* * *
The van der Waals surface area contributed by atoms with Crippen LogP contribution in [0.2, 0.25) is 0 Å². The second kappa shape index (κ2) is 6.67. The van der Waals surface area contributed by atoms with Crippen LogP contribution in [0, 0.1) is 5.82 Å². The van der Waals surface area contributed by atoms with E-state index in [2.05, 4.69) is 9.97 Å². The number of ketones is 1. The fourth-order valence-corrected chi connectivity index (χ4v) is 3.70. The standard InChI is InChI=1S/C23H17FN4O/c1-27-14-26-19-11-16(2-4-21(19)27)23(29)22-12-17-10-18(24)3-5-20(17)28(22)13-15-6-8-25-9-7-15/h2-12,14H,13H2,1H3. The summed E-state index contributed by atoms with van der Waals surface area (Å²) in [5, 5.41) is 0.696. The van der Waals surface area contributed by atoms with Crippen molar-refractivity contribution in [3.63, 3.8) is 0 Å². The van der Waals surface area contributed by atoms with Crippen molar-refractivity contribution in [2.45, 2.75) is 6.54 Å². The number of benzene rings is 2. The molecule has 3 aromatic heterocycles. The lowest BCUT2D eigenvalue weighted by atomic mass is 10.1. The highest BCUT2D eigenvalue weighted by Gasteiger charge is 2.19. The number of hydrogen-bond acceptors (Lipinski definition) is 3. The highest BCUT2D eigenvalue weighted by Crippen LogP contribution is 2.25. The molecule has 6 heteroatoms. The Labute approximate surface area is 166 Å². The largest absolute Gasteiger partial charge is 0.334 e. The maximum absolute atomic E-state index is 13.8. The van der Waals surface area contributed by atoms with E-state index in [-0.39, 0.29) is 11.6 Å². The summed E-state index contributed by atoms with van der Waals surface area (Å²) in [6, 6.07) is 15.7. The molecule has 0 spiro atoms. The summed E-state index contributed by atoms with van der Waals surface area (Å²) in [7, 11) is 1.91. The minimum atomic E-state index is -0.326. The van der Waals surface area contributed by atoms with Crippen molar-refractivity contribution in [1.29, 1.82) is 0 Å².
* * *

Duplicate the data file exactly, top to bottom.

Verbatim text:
The van der Waals surface area contributed by atoms with Crippen LogP contribution in [0.2, 0.25) is 0 Å². The second kappa shape index (κ2) is 6.67. The van der Waals surface area contributed by atoms with Crippen LogP contribution in [0, 0.1) is 5.82 Å². The van der Waals surface area contributed by atoms with E-state index in [2.05, 4.69) is 9.97 Å². The number of ketones is 1. The fourth-order valence-corrected chi connectivity index (χ4v) is 3.70. The standard InChI is InChI=1S/C23H17FN4O/c1-27-14-26-19-11-16(2-4-21(19)27)23(29)22-12-17-10-18(24)3-5-20(17)28(22)13-15-6-8-25-9-7-15/h2-12,14H,13H2,1H3. The summed E-state index contributed by atoms with van der Waals surface area (Å²) in [5, 5.41) is 0.696. The van der Waals surface area contributed by atoms with Crippen molar-refractivity contribution in [3.63, 3.8) is 0 Å². The van der Waals surface area contributed by atoms with Crippen molar-refractivity contribution in [2.45, 2.75) is 6.54 Å². The number of benzene rings is 2. The molecule has 3 aromatic heterocycles. The lowest BCUT2D eigenvalue weighted by atomic mass is 10.1. The highest BCUT2D eigenvalue weighted by Gasteiger charge is 2.19. The number of hydrogen-bond acceptors (Lipinski definition) is 3. The highest BCUT2D eigenvalue weighted by Crippen LogP contribution is 2.25. The molecule has 6 heteroatoms. The Labute approximate surface area is 166 Å². The largest absolute Gasteiger partial charge is 0.334 e. The maximum absolute atomic E-state index is 13.8. The van der Waals surface area contributed by atoms with E-state index in [-0.39, 0.29) is 11.6 Å². The summed E-state index contributed by atoms with van der Waals surface area (Å²) in [6, 6.07) is 15.7. The molecule has 0 spiro atoms. The summed E-state index contributed by atoms with van der Waals surface area (Å²) in [7, 11) is 1.91. The minimum atomic E-state index is -0.326. The van der Waals surface area contributed by atoms with Crippen molar-refractivity contribution in [1.29, 1.82) is 0 Å².